Now, suppose that Adam acts to cause Brian's death, in the sense indicated above. In fact, Adam has made two decisions. First of all, he has decided to end a life. In general, the moral question in this decision is something of a muddle, but it's not really germane here. Second, Adam has decided that the story of Brian's soul is complete. The judgment Brian will face is, I believe, determined by Adam in that he has implicitly judged that Brian was, by that moment, as good as he was ever going to get. Hence, Adam has taken a chair among some Ultimate Tribunal--but the judgment is supposed to be God's alone (last I checked). You can get pitchforks at Walmart, I think.

So what do we have? If you kill someone, you are committing a fully diabolical crime, The Crime. You get two mortal sins for the price of one.

I'm tired now, so I'm not going to try to treat ramifications. By the way, I don't think Predestination gets you out of this. I haven't read this argument before, but I don't claim that it hasn't already been made. In fact, if you've seen it before, I would like to know. Thanks.

Thursday, June 17, 2004

There exist smart bad people.

For the sake of argument, let's suppose that the "War on Terror" is actually appopriately classified as a war--or maybe more generally, a tactical confrontation, or a game that happens to have horrifying consequences. This is a very nontrivial supposition, but, like I said, "for the sake of argument..." I will now demonstrate that "winning" this war, for the non-terrorist side of the conflict, is a painfully remote prospect.

Let's make a definition: a person is to be called smart if s/he is (1) good at learning things and (2) creative in inventing, possibly novel, solutions to problems. It's a limited definition, but I think it will serve.

Has this beginning been dry enough? Hopefully, it will get better from here.

I've been listening to news radio an awful lot these days (as I don't have a television, and in silence, I tend to talk to myself a bit more than is probably healthy), so I've heard a number of government officials, from the FAA, NORAD, etc., make claims that, I think, boil down to the following: For any situation, in order to expect an adequate response, the situation must be trained for. I obtain this from statements like "No one ever told us about the possibility of..."; presumably, one could interpret this differently... but fug 'dat. Now, "training" an organization the size of the FAA or The Air Force is not something you do over a weekend. Then, even if you, the Anti-Terrorist, have a cabal of smart people at your disposal predicting vulnerabilities and inventing countermeasures, it's not feasible to counter every member of the class of vulnerabilities. For example, I, alone, not a smart person, can probably think of, say, ten independent attacks based on my knowledge of the situation; even if the Anti-Terrorist realizes all ten of these, how fast can he actually implement the countermeasures for, say, five of them? So, the Anti-Terrorist has to deal with a pretty gross disadvantage. Unfortunately, there probably exist smart terrorists, so this disadvantage is, in fact, very likely to be exploited at some time in the future, regardless of the resources the Anti-Terrorist commits to the game and even if every countermeasure is appropriately and adequately implemented. (As Anti-Terrorist=President, the "even if..." is off the table; for example, morbidly screening passenger IDs is not actually countermeasure to anything.) You may also have heard that humans have solved some very hard problems--say harder than computer voting machines and less hard than contructing the regular n-gon, for definiteness. Blowing stuff up is probably between those.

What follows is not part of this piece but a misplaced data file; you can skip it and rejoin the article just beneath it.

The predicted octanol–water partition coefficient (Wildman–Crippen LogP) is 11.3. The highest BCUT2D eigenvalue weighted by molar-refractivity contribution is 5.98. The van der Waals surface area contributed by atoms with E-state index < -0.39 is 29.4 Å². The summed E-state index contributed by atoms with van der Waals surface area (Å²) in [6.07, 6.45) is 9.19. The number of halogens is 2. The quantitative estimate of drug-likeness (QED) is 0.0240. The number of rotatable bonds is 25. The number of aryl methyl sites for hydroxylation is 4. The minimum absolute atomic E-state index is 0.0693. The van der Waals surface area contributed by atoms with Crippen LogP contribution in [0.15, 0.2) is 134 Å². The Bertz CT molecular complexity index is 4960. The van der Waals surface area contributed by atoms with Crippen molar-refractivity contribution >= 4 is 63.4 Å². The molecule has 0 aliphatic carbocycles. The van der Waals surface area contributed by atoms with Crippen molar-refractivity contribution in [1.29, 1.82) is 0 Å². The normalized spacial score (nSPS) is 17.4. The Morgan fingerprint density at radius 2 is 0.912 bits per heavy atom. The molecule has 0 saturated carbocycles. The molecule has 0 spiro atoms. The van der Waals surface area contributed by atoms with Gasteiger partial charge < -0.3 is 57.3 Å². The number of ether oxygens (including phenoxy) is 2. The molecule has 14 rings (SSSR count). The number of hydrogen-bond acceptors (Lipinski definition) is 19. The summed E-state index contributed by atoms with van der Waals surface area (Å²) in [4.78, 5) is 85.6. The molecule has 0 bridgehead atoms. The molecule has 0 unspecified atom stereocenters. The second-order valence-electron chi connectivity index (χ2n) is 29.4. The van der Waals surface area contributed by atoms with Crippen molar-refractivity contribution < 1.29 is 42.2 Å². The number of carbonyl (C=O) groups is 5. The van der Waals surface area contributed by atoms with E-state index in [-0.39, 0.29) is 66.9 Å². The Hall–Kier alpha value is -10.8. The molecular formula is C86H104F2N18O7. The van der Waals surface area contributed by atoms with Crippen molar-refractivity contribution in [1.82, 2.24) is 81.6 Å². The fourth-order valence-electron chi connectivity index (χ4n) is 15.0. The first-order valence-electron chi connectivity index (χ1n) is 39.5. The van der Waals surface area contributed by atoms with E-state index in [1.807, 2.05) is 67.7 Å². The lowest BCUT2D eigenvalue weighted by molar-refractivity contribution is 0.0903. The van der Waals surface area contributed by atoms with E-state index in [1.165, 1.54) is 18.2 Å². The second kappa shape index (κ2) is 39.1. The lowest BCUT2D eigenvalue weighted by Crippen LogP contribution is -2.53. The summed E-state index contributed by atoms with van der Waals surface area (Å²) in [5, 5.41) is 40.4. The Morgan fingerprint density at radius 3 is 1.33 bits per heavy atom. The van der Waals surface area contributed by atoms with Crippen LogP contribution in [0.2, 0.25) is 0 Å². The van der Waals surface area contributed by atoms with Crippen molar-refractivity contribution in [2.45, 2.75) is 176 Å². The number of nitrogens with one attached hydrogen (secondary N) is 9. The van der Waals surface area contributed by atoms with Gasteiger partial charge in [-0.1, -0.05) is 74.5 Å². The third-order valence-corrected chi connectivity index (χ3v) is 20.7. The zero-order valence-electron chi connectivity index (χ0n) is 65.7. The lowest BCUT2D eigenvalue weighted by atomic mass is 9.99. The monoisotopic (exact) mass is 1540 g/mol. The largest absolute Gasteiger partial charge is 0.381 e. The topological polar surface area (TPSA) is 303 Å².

In this game, the Terrorist can't actually lose so long as he's alive and free, and the Anti-Terrorist wins only if s/he prevents every attack, forever. The only winning strategy for Anti-Terrorist is to capture/kill every single terrorist for all time. This is preposterous. If you think it's not preposterous, you're dumb. Example: human beings (every terrorist, by the way, is assumed to be a human being) are born in large numbers everyday; some of these people may be both smart and mean; it follows, the supply of terrorists is inexhaustible. Thus, Anti-Terrorist loses the game.